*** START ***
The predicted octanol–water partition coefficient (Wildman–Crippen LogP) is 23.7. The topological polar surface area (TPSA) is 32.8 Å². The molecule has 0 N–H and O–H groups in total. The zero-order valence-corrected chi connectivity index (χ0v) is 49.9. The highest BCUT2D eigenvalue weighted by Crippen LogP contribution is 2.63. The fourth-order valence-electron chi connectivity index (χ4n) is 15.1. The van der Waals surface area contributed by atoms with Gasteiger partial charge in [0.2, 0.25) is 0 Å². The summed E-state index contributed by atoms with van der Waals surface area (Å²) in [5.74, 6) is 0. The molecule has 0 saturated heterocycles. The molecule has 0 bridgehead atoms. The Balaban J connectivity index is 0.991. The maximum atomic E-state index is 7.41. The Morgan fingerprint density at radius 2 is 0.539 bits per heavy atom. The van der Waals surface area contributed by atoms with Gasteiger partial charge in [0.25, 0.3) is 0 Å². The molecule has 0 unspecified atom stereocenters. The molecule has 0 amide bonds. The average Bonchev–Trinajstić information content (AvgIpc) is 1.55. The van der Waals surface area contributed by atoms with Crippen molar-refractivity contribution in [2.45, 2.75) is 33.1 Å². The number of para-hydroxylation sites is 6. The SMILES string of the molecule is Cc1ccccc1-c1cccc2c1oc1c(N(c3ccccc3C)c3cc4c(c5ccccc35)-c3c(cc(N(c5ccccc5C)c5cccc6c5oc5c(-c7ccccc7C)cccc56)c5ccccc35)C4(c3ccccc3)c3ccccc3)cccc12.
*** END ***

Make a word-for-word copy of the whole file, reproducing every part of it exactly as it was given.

The predicted octanol–water partition coefficient (Wildman–Crippen LogP) is 23.7. The topological polar surface area (TPSA) is 32.8 Å². The molecule has 0 N–H and O–H groups in total. The zero-order valence-corrected chi connectivity index (χ0v) is 49.9. The highest BCUT2D eigenvalue weighted by Crippen LogP contribution is 2.63. The fourth-order valence-electron chi connectivity index (χ4n) is 15.1. The van der Waals surface area contributed by atoms with Gasteiger partial charge in [0.2, 0.25) is 0 Å². The summed E-state index contributed by atoms with van der Waals surface area (Å²) in [5.74, 6) is 0. The molecule has 0 saturated heterocycles. The molecule has 0 bridgehead atoms. The Balaban J connectivity index is 0.991. The maximum atomic E-state index is 7.41. The Morgan fingerprint density at radius 2 is 0.539 bits per heavy atom. The van der Waals surface area contributed by atoms with Gasteiger partial charge in [0.25, 0.3) is 0 Å². The molecule has 0 unspecified atom stereocenters. The molecule has 0 amide bonds. The average Bonchev–Trinajstić information content (AvgIpc) is 1.55. The van der Waals surface area contributed by atoms with Crippen molar-refractivity contribution in [2.45, 2.75) is 33.1 Å². The number of para-hydroxylation sites is 6. The SMILES string of the molecule is Cc1ccccc1-c1cccc2c1oc1c(N(c3ccccc3C)c3cc4c(c5ccccc35)-c3c(cc(N(c5ccccc5C)c5cccc6c5oc5c(-c7ccccc7C)cccc56)c5ccccc35)C4(c3ccccc3)c3ccccc3)cccc12.